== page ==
Brilliantly referred to as a metroidbrainia, it’s entirely possible to beat Outer Wilds on your first attempt. But you won’t, because you won’t have the faintest idea what to do or where to go. If you’ve not played it yet, do yourself a favour and dive into its brilliant solar system before you read this.
Are you back? That was amazing, wasn’t it? Outer Wilds fever gripped me and my two housemates last year, around the time the Echoes of the Eye DLC launched. We played on Game Pass before buying the expansion, and for weeks the only thing we talked about was Outer Wilds.
Every game these days likes to tout how you can choose your playstyle and that no two adventures are the same, but never before have I seen that mission statement so completely realised. It doesn’t matter where you go in the constantly moving solar system, you’ll find some breadcrumbs that lead you to the mysterious Eye of the Universe and unravel the past of the advanced race of Nomai who were wiped out in an instant. All at once, the solar system feels vast and dangerous, yet meticulously crafted and wonderful. There’s the cold, empty expanse of space, with just a few interstellar bodies to ground you.
The natural first stop for everyone is the moon, the Attlerock. At the beginning, you’re still learning how to fly, so either crash into it or burn up in the sun. The moon doesn’t offer any answers though, and it mostly poses the same questions we had on Timber Hearth, your native planet. The solar system is at your feet, and it really is down to you where to go next.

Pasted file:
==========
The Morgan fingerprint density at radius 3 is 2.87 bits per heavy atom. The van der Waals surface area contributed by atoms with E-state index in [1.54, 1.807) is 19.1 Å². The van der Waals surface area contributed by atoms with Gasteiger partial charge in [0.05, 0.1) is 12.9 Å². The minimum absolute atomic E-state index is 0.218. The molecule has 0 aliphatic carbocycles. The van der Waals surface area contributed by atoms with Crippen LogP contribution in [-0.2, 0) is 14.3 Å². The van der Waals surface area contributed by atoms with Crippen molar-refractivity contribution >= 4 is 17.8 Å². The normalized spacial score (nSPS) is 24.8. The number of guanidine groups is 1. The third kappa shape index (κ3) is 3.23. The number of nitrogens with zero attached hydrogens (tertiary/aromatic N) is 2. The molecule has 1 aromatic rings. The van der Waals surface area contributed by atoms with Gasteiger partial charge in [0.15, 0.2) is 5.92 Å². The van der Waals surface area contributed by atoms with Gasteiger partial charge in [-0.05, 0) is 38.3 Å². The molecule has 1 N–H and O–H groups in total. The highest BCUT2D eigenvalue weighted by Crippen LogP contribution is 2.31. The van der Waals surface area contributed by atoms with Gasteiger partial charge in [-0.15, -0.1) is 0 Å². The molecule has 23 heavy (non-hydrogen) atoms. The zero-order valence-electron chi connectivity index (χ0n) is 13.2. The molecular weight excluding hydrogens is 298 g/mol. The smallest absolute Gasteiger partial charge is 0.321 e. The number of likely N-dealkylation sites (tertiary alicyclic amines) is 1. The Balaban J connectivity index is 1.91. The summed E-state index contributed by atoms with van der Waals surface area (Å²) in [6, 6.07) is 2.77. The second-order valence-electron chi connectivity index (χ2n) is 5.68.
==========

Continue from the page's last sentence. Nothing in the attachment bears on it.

Due to the 22-minute time loop you’re trapped in, when you go matters just as much as where. As a result, even though my housemates and I had all been playing about the same amount of time, there was so much we couldn’t talk about. We were all bursting to discuss every little detail, but had to wait for everyone to finish because truly, no two journeys are the same.
As I explored Giant’s Deep, the island I was on got catapulted into space by a cyclone. I panicked and accidentally ended up in the cave below. My roommate Will exclaimed, “Huh. I just swam in but I guess that works too.” We lost track of how many moments there were like that littered throughout the game. What one of us would puzzle out, someone would discover by accident. Where I followed a path, Tom crashed into an answer. How we unraveled the mysteries were just as much part of the fun as what the mysteries actually were.
Outer Wilds is already a perfect game, but the DLC came along and added more than we could have imagined. Answering a question we didn’t even know we wanted to ask, it inverted the structure of the base game by making us go deeper into The Stranger, rather than further out into the solar system. Again, I discovered a route into one of the secret areas by chance, when a tidal wave inside the space station created the perfect conditions for me. My nerd housemates figured it out with facts and logic, I just got lucky. Go me.
There’s so much in Outer Wilds that feels like it’s down to random chance whether you fail or succeed, and in what you discover, yet the physical world is entirely predictable. Like complex clockwork, everything happens at precisely the moment it’s meant to, with the only difference being where you’re stood in the system at any given time. Somehow, this works perfectly, and the stars aligned so that we all finished within a couple of days of each other. I can’t even begin to imagine how difficult it is to hint at everything just enough to enlighten your players without giving everything away. It’s a work of genius from narrative designer Kelsey Beachum, and I don’t think another game will ever be able to capture the magic of Outer Wilds.
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